Urgently Unavailable

Has a world of urgency left no time for unavailability?

Technology has helped create a world that is more connected than ever before. At any given time you can see what your friends, or enemies are doing, even if you don’t really care. You can chat with others in an instant by dropping a them a quick message on social media platforms or on your phone.

In some ways, this is amazing. If you told your ancestors that one day you could send a message to someone as soon as you thought of them, they would think it was magic. It does sometimes feel like magic. The world seems a smaller place and you can keep in touch with people you may never see in real life again. Family members who live around the world can catch up without effort and you can talk to people you have been too busy to see at any time.

Unfortunately, the same technology has also created a world in which anything other than immediacy is inexcusable. Just because we can connect and message other people instantly, doesn’t mean we have to. It doesn’t mean we are obliged to keep in touch with those we love all the time. It doesn’t mean we don’t have to make the effort to truly connect by switching off our phones and looking people in the eyes.

What if we have created a generation of people who cannot respect other people’s boundaries when it comes to communication and availability? People seem less tolerant, less patient and less focused than ever before. No one waits for anything because they don’t have to. If you can order an item that can be delivered tomorrow, then there is no reason why someone can’t reply to your message straight away. If you can watch an entire TV series without having to wait to watch the next episode, then anyone can get back to you instantly.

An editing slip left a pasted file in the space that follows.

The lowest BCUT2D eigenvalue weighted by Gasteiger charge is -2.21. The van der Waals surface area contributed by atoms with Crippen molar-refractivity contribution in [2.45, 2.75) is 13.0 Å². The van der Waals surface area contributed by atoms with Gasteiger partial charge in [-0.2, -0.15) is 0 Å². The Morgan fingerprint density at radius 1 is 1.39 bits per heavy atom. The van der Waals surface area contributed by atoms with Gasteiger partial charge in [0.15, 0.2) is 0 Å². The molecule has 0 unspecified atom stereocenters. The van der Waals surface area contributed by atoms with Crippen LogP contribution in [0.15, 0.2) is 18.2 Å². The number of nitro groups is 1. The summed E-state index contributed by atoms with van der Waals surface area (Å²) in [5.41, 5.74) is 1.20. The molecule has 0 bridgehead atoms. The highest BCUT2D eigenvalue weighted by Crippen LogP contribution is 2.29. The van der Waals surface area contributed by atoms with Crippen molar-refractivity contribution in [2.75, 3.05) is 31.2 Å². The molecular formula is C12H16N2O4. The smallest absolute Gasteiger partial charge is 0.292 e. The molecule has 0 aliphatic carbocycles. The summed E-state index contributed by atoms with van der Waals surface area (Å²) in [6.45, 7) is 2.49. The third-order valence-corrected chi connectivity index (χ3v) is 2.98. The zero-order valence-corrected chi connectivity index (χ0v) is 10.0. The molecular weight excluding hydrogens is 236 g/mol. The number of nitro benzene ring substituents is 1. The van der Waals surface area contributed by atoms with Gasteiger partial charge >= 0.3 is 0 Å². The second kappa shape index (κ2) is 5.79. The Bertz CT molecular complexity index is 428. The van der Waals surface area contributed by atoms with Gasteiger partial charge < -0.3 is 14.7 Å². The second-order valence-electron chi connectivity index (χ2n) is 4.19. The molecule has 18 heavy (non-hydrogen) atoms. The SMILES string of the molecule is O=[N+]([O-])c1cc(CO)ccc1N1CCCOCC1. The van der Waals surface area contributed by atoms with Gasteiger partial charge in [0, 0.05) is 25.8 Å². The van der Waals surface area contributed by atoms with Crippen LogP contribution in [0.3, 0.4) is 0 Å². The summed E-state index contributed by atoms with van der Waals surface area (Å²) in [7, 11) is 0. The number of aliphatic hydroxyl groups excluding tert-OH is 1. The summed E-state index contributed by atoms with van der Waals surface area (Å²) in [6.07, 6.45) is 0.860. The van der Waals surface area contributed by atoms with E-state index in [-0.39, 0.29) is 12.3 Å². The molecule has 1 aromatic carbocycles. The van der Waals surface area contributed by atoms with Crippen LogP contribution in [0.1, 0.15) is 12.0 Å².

Everyone expects to be able to get hold of others at all times. They’re at work… “well they can still reply on their lunch hour. It takes minutes.” They’re out with others… “well they can still reply – everyone else will be checking their phones. If they truly cared, they would make the time to reply.”

The world we live in has no place for those who don’t reply within an expected time, even when messages aren’t urgent or important. Everyone has their phone on them all the time and you will be held accountable for not responding quickly enough.

The thing is, you can truly care about what someone you love has to say to you in their message and still not respond for a day or two. You can be interested in what your friends say in the group chat but not keep up with the constant messaging fast enough. Some people need time to process the world. It can take up a lot of energy and mental space to sit down, digest a message and draft a thoughtful reply.

I don’t want to message people back without thinking about what they’ve said to me. I don’t want to feel guilty about not responding fast enough and reply out of fear. I don’t want to feel anxious because I know I need to respond but can’t find the energy to do so. If it means waiting a few days for a caring and well thought out response then that’s going to have to be okay.

People are allowed to be unavailable. People are allowed to put in boundaries that protect their space. They may have not replied because they are busy. They may have not replied because other things are being prioritised. Or they may have not replied because they need time and space and don’t want to be available right now. This needs to be respected and is a valid reason for a delayed response.

This urgent world isn’t allowing for boundaries that are healthy and vital in forming meaningful relationships. Technology can connect us, but coupled with a lack of patience and understanding for personal availability and space, it could tear us apart too.

 

– Lydia Hextell

– Alex Allcock (Illustration)

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